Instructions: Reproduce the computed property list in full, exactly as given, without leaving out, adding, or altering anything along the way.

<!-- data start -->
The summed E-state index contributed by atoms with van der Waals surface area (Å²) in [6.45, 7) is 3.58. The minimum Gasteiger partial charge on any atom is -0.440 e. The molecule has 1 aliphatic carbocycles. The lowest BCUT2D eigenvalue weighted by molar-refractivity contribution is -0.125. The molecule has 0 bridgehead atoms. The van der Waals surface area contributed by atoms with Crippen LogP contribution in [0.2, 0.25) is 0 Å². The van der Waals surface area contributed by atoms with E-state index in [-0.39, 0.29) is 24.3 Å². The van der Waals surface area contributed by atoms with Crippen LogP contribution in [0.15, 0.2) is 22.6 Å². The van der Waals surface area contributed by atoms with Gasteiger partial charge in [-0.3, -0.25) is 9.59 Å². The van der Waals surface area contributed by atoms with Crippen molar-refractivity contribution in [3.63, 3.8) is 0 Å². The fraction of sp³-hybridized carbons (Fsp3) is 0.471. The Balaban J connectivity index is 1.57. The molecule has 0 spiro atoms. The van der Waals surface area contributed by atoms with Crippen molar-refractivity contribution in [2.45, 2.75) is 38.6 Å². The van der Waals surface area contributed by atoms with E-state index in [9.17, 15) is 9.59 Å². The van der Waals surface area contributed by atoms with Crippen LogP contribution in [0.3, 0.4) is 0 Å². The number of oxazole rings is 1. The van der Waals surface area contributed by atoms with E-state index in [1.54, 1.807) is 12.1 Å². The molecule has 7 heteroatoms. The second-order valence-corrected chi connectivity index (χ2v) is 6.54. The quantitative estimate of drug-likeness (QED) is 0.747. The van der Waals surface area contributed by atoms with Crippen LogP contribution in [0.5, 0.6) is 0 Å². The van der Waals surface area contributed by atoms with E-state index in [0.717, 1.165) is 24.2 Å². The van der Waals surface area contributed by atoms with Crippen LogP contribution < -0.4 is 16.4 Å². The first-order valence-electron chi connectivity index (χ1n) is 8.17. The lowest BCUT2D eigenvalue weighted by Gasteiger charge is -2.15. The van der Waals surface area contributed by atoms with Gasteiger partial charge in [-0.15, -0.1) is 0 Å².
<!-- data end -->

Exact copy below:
The summed E-state index contributed by atoms with van der Waals surface area (Å²) in [6.45, 7) is 3.58. The minimum Gasteiger partial charge on any atom is -0.440 e. The molecule has 1 aliphatic carbocycles. The lowest BCUT2D eigenvalue weighted by molar-refractivity contribution is -0.125. The molecule has 0 bridgehead atoms. The van der Waals surface area contributed by atoms with Crippen LogP contribution in [0.2, 0.25) is 0 Å². The van der Waals surface area contributed by atoms with E-state index in [-0.39, 0.29) is 24.3 Å². The van der Waals surface area contributed by atoms with Crippen LogP contribution in [0.15, 0.2) is 22.6 Å². The van der Waals surface area contributed by atoms with Gasteiger partial charge in [-0.3, -0.25) is 9.59 Å². The van der Waals surface area contributed by atoms with Crippen molar-refractivity contribution in [3.63, 3.8) is 0 Å². The fraction of sp³-hybridized carbons (Fsp3) is 0.471. The Balaban J connectivity index is 1.57. The molecule has 0 spiro atoms. The van der Waals surface area contributed by atoms with Crippen molar-refractivity contribution in [2.45, 2.75) is 38.6 Å². The van der Waals surface area contributed by atoms with E-state index in [9.17, 15) is 9.59 Å². The van der Waals surface area contributed by atoms with Crippen LogP contribution in [0.3, 0.4) is 0 Å². The number of oxazole rings is 1. The van der Waals surface area contributed by atoms with E-state index in [1.54, 1.807) is 12.1 Å². The molecule has 7 heteroatoms. The second-order valence-corrected chi connectivity index (χ2v) is 6.54. The quantitative estimate of drug-likeness (QED) is 0.747. The van der Waals surface area contributed by atoms with Crippen LogP contribution in [0.5, 0.6) is 0 Å². The van der Waals surface area contributed by atoms with E-state index in [0.717, 1.165) is 24.2 Å². The van der Waals surface area contributed by atoms with Crippen LogP contribution < -0.4 is 16.4 Å². The first-order valence-electron chi connectivity index (χ1n) is 8.17. The lowest BCUT2D eigenvalue weighted by Gasteiger charge is -2.15. The van der Waals surface area contributed by atoms with Gasteiger partial charge in [-0.15, -0.1) is 0 Å².